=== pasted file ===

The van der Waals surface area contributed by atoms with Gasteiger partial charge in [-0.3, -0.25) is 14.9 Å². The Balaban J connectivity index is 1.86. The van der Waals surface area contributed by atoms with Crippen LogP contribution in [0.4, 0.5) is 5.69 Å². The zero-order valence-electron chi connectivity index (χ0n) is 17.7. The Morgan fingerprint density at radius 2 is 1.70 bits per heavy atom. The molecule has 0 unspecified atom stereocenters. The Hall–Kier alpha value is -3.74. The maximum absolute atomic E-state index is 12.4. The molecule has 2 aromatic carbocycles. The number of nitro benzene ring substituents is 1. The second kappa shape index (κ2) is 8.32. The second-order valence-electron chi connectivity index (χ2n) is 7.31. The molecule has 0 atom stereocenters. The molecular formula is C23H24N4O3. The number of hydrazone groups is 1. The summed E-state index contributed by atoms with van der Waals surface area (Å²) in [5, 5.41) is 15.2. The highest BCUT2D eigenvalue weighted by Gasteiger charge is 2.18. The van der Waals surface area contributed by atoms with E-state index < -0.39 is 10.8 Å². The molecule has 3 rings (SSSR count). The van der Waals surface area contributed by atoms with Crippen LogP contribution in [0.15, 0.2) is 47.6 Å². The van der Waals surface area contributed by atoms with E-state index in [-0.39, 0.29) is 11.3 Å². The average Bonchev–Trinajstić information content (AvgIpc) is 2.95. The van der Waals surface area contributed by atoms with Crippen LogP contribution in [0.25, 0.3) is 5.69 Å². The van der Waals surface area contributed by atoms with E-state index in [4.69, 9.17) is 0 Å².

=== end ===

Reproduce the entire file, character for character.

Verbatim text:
The van der Waals surface area contributed by atoms with Gasteiger partial charge in [-0.3, -0.25) is 14.9 Å². The Balaban J connectivity index is 1.86. The van der Waals surface area contributed by atoms with Crippen LogP contribution in [0.4, 0.5) is 5.69 Å². The zero-order valence-electron chi connectivity index (χ0n) is 17.7. The Morgan fingerprint density at radius 2 is 1.70 bits per heavy atom. The molecule has 0 unspecified atom stereocenters. The Hall–Kier alpha value is -3.74. The maximum absolute atomic E-state index is 12.4. The molecule has 2 aromatic carbocycles. The number of nitro benzene ring substituents is 1. The second kappa shape index (κ2) is 8.32. The second-order valence-electron chi connectivity index (χ2n) is 7.31. The molecule has 0 atom stereocenters. The molecular formula is C23H24N4O3. The number of hydrazone groups is 1. The summed E-state index contributed by atoms with van der Waals surface area (Å²) in [5, 5.41) is 15.2. The highest BCUT2D eigenvalue weighted by Gasteiger charge is 2.18. The van der Waals surface area contributed by atoms with E-state index < -0.39 is 10.8 Å². The molecule has 3 rings (SSSR count). The van der Waals surface area contributed by atoms with Crippen LogP contribution in [0.15, 0.2) is 47.6 Å². The van der Waals surface area contributed by atoms with E-state index in [-0.39, 0.29) is 11.3 Å². The average Bonchev–Trinajstić information content (AvgIpc) is 2.95. The van der Waals surface area contributed by atoms with Crippen LogP contribution in [0.25, 0.3) is 5.69 Å². The van der Waals surface area contributed by atoms with E-state index in [4.69, 9.17) is 0 Å².